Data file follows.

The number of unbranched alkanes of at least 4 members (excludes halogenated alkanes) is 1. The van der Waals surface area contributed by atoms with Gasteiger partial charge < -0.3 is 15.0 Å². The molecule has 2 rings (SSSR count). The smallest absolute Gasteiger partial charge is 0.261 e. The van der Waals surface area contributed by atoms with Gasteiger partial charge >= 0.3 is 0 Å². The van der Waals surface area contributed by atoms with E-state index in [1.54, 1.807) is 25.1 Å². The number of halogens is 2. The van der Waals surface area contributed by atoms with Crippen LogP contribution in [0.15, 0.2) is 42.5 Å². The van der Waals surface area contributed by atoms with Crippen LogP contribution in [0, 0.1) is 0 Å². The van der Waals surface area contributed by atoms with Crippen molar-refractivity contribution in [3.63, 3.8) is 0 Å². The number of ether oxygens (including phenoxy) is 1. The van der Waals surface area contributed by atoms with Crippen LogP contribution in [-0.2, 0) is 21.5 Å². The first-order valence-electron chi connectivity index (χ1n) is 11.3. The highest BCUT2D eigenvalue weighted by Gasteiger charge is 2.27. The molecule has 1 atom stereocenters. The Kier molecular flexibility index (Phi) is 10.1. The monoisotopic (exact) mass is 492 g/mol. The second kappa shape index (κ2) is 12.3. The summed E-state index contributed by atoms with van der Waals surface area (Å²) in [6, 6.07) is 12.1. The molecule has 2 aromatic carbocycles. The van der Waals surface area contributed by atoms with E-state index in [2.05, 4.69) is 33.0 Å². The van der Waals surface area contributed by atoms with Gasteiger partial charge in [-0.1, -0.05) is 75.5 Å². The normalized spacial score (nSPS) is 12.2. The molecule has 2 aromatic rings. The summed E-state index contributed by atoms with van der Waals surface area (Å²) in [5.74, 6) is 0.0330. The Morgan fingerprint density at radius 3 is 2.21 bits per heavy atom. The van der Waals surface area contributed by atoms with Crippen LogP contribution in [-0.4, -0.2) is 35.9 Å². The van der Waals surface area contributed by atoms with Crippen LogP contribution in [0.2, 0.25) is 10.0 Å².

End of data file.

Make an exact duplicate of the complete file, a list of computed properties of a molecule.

The number of unbranched alkanes of at least 4 members (excludes halogenated alkanes) is 1. The van der Waals surface area contributed by atoms with Gasteiger partial charge < -0.3 is 15.0 Å². The molecule has 2 rings (SSSR count). The smallest absolute Gasteiger partial charge is 0.261 e. The van der Waals surface area contributed by atoms with Gasteiger partial charge >= 0.3 is 0 Å². The van der Waals surface area contributed by atoms with E-state index in [1.54, 1.807) is 25.1 Å². The number of halogens is 2. The van der Waals surface area contributed by atoms with Crippen LogP contribution in [0.15, 0.2) is 42.5 Å². The van der Waals surface area contributed by atoms with Crippen LogP contribution in [0, 0.1) is 0 Å². The van der Waals surface area contributed by atoms with Crippen molar-refractivity contribution in [3.63, 3.8) is 0 Å². The number of ether oxygens (including phenoxy) is 1. The van der Waals surface area contributed by atoms with Crippen LogP contribution in [-0.2, 0) is 21.5 Å². The first-order valence-electron chi connectivity index (χ1n) is 11.3. The highest BCUT2D eigenvalue weighted by Gasteiger charge is 2.27. The molecule has 1 atom stereocenters. The Kier molecular flexibility index (Phi) is 10.1. The monoisotopic (exact) mass is 492 g/mol. The second kappa shape index (κ2) is 12.3. The summed E-state index contributed by atoms with van der Waals surface area (Å²) in [6, 6.07) is 12.1. The molecule has 2 aromatic carbocycles. The van der Waals surface area contributed by atoms with E-state index in [2.05, 4.69) is 33.0 Å². The van der Waals surface area contributed by atoms with Gasteiger partial charge in [-0.1, -0.05) is 75.5 Å². The normalized spacial score (nSPS) is 12.2. The molecule has 2 aromatic rings. The summed E-state index contributed by atoms with van der Waals surface area (Å²) in [5.74, 6) is 0.0330. The Morgan fingerprint density at radius 3 is 2.21 bits per heavy atom. The van der Waals surface area contributed by atoms with Crippen LogP contribution in [-0.4, -0.2) is 35.9 Å². The van der Waals surface area contributed by atoms with Crippen LogP contribution in [0.2, 0.25) is 10.0 Å².